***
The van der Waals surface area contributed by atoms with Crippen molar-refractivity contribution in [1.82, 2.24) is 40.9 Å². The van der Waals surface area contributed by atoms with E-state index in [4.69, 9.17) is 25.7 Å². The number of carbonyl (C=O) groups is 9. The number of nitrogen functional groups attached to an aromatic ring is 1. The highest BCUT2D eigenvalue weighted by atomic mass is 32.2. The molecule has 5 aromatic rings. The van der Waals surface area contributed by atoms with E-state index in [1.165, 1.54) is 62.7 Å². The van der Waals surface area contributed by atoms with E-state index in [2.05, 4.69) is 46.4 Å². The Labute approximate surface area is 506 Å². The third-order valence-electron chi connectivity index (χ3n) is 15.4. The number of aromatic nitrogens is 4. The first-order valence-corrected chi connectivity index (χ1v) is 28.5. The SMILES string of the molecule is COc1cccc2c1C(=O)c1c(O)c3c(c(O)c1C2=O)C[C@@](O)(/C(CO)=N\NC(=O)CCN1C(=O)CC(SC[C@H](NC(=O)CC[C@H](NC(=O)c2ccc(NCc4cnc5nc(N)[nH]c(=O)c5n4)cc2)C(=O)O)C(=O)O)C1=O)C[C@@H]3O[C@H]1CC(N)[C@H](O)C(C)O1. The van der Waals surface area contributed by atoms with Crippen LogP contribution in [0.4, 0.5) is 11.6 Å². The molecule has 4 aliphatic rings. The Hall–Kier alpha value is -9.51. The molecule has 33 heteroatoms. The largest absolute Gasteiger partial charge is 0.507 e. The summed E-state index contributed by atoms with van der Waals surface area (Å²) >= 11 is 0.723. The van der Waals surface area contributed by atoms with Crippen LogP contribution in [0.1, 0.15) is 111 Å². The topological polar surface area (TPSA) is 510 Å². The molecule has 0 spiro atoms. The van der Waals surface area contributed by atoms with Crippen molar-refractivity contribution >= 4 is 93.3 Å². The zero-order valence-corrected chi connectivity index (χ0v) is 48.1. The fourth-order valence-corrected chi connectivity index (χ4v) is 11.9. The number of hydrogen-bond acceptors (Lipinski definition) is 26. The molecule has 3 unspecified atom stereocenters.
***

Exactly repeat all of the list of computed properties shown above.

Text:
The van der Waals surface area contributed by atoms with Crippen molar-refractivity contribution in [1.82, 2.24) is 40.9 Å². The van der Waals surface area contributed by atoms with E-state index in [4.69, 9.17) is 25.7 Å². The number of carbonyl (C=O) groups is 9. The number of nitrogen functional groups attached to an aromatic ring is 1. The highest BCUT2D eigenvalue weighted by atomic mass is 32.2. The molecule has 5 aromatic rings. The van der Waals surface area contributed by atoms with E-state index in [1.165, 1.54) is 62.7 Å². The van der Waals surface area contributed by atoms with E-state index in [2.05, 4.69) is 46.4 Å². The Labute approximate surface area is 506 Å². The third-order valence-electron chi connectivity index (χ3n) is 15.4. The number of aromatic nitrogens is 4. The first-order valence-corrected chi connectivity index (χ1v) is 28.5. The SMILES string of the molecule is COc1cccc2c1C(=O)c1c(O)c3c(c(O)c1C2=O)C[C@@](O)(/C(CO)=N\NC(=O)CCN1C(=O)CC(SC[C@H](NC(=O)CC[C@H](NC(=O)c2ccc(NCc4cnc5nc(N)[nH]c(=O)c5n4)cc2)C(=O)O)C(=O)O)C1=O)C[C@@H]3O[C@H]1CC(N)[C@H](O)C(C)O1. The van der Waals surface area contributed by atoms with Crippen LogP contribution in [0.4, 0.5) is 11.6 Å². The molecule has 4 aliphatic rings. The Hall–Kier alpha value is -9.51. The molecule has 33 heteroatoms. The largest absolute Gasteiger partial charge is 0.507 e. The summed E-state index contributed by atoms with van der Waals surface area (Å²) >= 11 is 0.723. The van der Waals surface area contributed by atoms with Crippen LogP contribution in [0.1, 0.15) is 111 Å². The topological polar surface area (TPSA) is 510 Å². The molecule has 0 spiro atoms. The van der Waals surface area contributed by atoms with Crippen molar-refractivity contribution >= 4 is 93.3 Å². The zero-order valence-corrected chi connectivity index (χ0v) is 48.1. The fourth-order valence-corrected chi connectivity index (χ4v) is 11.9. The number of hydrogen-bond acceptors (Lipinski definition) is 26. The molecule has 3 unspecified atom stereocenters.